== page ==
Vacationland: Maine

What if there was a place that had everything? The sea, the sun, snowy slopes, scenic overlooks, shopping. Art museums and five-star restaurants with top chefs. All the makings of a bona fide Vacationland. Sound too good to be true?

Well, we hope to convince you that it’s not. At L.L.Bean, we’re happy to hail from Maine, a state that boasts coastlines and mountain trails, lobster and trout, hiking and biking, and plenty of shopping and good eats. Don’t believe us? We’ll do our best to convince you. Take a peek at a few of the places that make Maine the ideal choice for a weekend (or weeks!) away.


Nubble Lighthouse

Nubble Lighthouse. Photo credit: Ken Lund.

Maine lobster roll

Maine lobster roll. Photo credit: Yuri Long.


Kittery, Maine’s oldest settlement

This little town is situated between the Atlantic Ocean and the Piscataqua River, right on the New Hampshire border – making it a popular destination for vacationers “from away.” In fact, in the 1800s, Kittery was a top spot for traveling artists and writers. Today, it’s home to the Portsmouth Naval Shipyard, though it’s perhaps best known for its outlet shopping.


Kittery sunset

Kittery at sunset. Photo credit: Angela N.



The name means “beautiful place by the sea,” and Ogunquit’s three-and-a-half miles of beaches live up to that promise. Relax on the beach or head out for a day of deep-sea fishing or a whale-watching tour. And to mix it up on a rainy day, check out one of the many art galleries.



Ogunquit, Maine. Photo credit: Mike Fleming.



If you’re looking for a particularly family-friendly area, try visiting York. This picturesque town is composed of four communities: Cape Neddick, York Harbor, York Village and York Beach. Its sights include the famous Nubble Lighthouse (one of the most photographed lighthouses in the world) and Old Goal, America’s oldest jail. It also boasts golf clubs and three sandy beaches.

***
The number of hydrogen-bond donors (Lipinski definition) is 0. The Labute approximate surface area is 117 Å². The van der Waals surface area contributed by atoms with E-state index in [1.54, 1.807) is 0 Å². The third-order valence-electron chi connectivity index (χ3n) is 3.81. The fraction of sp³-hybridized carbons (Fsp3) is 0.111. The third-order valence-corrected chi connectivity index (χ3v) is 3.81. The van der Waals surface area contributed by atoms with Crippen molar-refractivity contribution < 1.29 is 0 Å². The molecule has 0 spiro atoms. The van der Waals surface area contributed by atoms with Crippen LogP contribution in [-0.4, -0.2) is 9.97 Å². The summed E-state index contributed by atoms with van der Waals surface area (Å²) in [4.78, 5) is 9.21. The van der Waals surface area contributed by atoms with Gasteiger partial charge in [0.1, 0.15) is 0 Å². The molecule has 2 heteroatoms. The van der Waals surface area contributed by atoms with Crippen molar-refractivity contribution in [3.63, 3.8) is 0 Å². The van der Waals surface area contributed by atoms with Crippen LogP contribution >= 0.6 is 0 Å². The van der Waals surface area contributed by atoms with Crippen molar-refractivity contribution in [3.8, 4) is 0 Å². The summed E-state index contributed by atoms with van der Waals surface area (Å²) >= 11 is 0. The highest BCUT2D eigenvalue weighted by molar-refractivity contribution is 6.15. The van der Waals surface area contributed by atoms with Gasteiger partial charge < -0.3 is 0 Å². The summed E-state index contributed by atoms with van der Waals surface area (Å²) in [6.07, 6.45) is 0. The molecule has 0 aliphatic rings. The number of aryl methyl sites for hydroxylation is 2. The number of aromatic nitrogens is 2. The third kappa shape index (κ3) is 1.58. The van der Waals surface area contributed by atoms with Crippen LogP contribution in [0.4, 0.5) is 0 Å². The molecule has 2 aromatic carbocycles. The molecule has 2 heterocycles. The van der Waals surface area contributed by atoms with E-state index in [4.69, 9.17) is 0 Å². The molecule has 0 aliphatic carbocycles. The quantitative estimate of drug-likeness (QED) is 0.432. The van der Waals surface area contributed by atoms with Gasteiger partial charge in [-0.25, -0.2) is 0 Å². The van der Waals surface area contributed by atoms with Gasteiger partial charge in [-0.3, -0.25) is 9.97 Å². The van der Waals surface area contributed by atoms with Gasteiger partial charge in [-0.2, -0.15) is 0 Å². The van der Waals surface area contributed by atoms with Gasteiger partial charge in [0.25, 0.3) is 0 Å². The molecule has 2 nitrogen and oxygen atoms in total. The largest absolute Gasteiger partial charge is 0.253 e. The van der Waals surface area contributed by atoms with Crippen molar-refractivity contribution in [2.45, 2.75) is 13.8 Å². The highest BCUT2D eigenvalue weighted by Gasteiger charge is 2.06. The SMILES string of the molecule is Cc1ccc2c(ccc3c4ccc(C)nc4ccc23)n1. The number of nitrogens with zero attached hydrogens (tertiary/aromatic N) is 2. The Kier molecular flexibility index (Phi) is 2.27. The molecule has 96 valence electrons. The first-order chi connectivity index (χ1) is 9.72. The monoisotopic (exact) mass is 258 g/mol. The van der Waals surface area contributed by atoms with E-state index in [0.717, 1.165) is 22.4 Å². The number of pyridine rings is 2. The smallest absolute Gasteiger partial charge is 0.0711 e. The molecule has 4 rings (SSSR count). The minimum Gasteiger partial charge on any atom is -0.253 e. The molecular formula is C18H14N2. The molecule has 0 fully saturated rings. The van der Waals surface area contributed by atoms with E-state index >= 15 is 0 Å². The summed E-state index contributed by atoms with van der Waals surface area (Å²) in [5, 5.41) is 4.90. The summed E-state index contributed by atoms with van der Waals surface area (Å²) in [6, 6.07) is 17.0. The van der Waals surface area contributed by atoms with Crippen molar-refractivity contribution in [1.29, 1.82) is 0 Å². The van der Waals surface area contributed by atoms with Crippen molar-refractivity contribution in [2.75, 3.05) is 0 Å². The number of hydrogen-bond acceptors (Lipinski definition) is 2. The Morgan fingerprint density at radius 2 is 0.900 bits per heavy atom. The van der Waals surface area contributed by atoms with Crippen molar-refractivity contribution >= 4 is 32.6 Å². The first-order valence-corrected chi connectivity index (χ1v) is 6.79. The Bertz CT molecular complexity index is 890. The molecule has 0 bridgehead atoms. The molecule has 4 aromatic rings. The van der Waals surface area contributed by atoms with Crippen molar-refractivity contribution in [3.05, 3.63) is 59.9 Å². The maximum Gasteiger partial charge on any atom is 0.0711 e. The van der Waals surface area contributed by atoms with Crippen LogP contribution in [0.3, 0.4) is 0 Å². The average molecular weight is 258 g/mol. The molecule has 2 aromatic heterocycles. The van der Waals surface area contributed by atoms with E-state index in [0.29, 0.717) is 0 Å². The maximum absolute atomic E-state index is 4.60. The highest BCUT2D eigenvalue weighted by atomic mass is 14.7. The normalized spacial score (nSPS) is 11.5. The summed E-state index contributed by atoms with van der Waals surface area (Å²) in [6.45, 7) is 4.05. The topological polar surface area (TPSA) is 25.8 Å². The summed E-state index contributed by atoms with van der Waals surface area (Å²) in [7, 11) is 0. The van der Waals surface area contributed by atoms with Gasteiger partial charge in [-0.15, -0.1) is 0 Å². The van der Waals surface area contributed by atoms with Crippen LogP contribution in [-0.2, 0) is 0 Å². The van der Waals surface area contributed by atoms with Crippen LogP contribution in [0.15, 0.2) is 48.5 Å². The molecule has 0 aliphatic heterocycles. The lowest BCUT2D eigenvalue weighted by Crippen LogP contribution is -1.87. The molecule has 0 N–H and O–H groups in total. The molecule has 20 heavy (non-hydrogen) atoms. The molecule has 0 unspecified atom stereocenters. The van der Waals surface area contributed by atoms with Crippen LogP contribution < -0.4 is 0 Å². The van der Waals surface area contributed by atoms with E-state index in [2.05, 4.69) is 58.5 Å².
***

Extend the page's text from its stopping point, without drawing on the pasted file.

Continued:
York, Maine

York, Maine. Photo credit: Sandra Forbes.



Of course, a beautiful state needs its beautiful flagship city. Meet Portland, where you can find all the ecofriendly boutique shopping and lobster rolls your heart (and stomach) could ever want. According to this article in the New York Times, Portland “has welcomed a wave of locavore restaurants, urban farms and galleries that feature local artists” in recent years. This array of activities combined with its urban trails system makes Portland a perfect Maine getaway.


Portland, Maine

Portland, Maine. Photo credit: Garden State Hiker.



Of course, we can’t forget our own town of Freeport. Known for its shopping and our flagship store, Freeport’s Main Street is a destination in itself. Many of our popular Outdoor Discovery Schools activities leave from this location as well.


Freeport, Maine

Main street in Freeport. Photo credit: Jared and Corin.


Moving into the midcoast region of Maine, you’ll find Bath, a picturesque town with recreational activities year-round. Visitors can explore Bath’s shipbuilding history at the Maine Maritime Museum and stroll the historically renowned “Front Street,” which boasts a collection of shops and restaurants.


Bath, Maine

Quintessential house in Bath. Photo credit: Cdsessmus.



Commonly known as the “Jewel of the Coast,” Camden is a seaport town with tons of sailboats. Yearly, it hosts the popular Windjammer Weekend, as well as the US Toboggan Championships and has been the setting of many movies. And if you want to get off the shore, Camden Hills State Park has over 100 camping sites to choose from. Looking for other popular midcoastal towns? Try Rockport and Lincolnville.